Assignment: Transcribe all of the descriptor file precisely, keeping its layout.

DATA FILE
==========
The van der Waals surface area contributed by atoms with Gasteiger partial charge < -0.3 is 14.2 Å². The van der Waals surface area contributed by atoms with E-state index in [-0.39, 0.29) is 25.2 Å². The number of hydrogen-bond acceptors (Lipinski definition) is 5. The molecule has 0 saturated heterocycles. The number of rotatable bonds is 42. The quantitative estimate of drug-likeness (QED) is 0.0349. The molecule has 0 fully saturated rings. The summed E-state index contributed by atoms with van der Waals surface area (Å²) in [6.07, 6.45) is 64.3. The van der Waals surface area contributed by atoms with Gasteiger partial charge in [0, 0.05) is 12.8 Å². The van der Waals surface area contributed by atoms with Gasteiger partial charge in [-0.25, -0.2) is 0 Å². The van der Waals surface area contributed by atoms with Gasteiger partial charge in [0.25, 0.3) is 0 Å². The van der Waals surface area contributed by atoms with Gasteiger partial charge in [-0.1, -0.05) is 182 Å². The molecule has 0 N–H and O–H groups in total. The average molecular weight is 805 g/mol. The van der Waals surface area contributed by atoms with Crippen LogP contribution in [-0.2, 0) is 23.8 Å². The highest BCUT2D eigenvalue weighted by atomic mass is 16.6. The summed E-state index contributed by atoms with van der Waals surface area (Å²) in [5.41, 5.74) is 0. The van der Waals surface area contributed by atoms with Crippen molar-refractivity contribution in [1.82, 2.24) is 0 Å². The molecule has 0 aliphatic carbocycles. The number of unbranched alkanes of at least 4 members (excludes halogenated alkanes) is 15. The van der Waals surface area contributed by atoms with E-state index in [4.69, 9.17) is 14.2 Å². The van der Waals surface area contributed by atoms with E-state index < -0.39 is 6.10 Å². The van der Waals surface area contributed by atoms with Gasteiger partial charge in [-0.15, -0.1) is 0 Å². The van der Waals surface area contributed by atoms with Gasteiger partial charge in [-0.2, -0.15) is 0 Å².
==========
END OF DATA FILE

The van der Waals surface area contributed by atoms with Gasteiger partial charge < -0.3 is 14.2 Å². The van der Waals surface area contributed by atoms with E-state index in [-0.39, 0.29) is 25.2 Å². The number of hydrogen-bond acceptors (Lipinski definition) is 5. The molecule has 0 saturated heterocycles. The number of rotatable bonds is 42. The quantitative estimate of drug-likeness (QED) is 0.0349. The molecule has 0 fully saturated rings. The summed E-state index contributed by atoms with van der Waals surface area (Å²) in [6.07, 6.45) is 64.3. The van der Waals surface area contributed by atoms with Gasteiger partial charge in [0, 0.05) is 12.8 Å². The van der Waals surface area contributed by atoms with Gasteiger partial charge in [-0.25, -0.2) is 0 Å². The van der Waals surface area contributed by atoms with Gasteiger partial charge in [0.25, 0.3) is 0 Å². The van der Waals surface area contributed by atoms with Gasteiger partial charge in [-0.1, -0.05) is 182 Å². The molecule has 0 N–H and O–H groups in total. The average molecular weight is 805 g/mol. The van der Waals surface area contributed by atoms with Crippen LogP contribution in [-0.2, 0) is 23.8 Å². The highest BCUT2D eigenvalue weighted by atomic mass is 16.6. The summed E-state index contributed by atoms with van der Waals surface area (Å²) in [5.41, 5.74) is 0. The van der Waals surface area contributed by atoms with Crippen molar-refractivity contribution in [1.82, 2.24) is 0 Å². The molecule has 0 aliphatic carbocycles. The number of unbranched alkanes of at least 4 members (excludes halogenated alkanes) is 15. The van der Waals surface area contributed by atoms with E-state index in [4.69, 9.17) is 14.2 Å². The van der Waals surface area contributed by atoms with E-state index < -0.39 is 6.10 Å². The van der Waals surface area contributed by atoms with Gasteiger partial charge in [-0.15, -0.1) is 0 Å². The van der Waals surface area contributed by atoms with Gasteiger partial charge in [-0.2, -0.15) is 0 Å².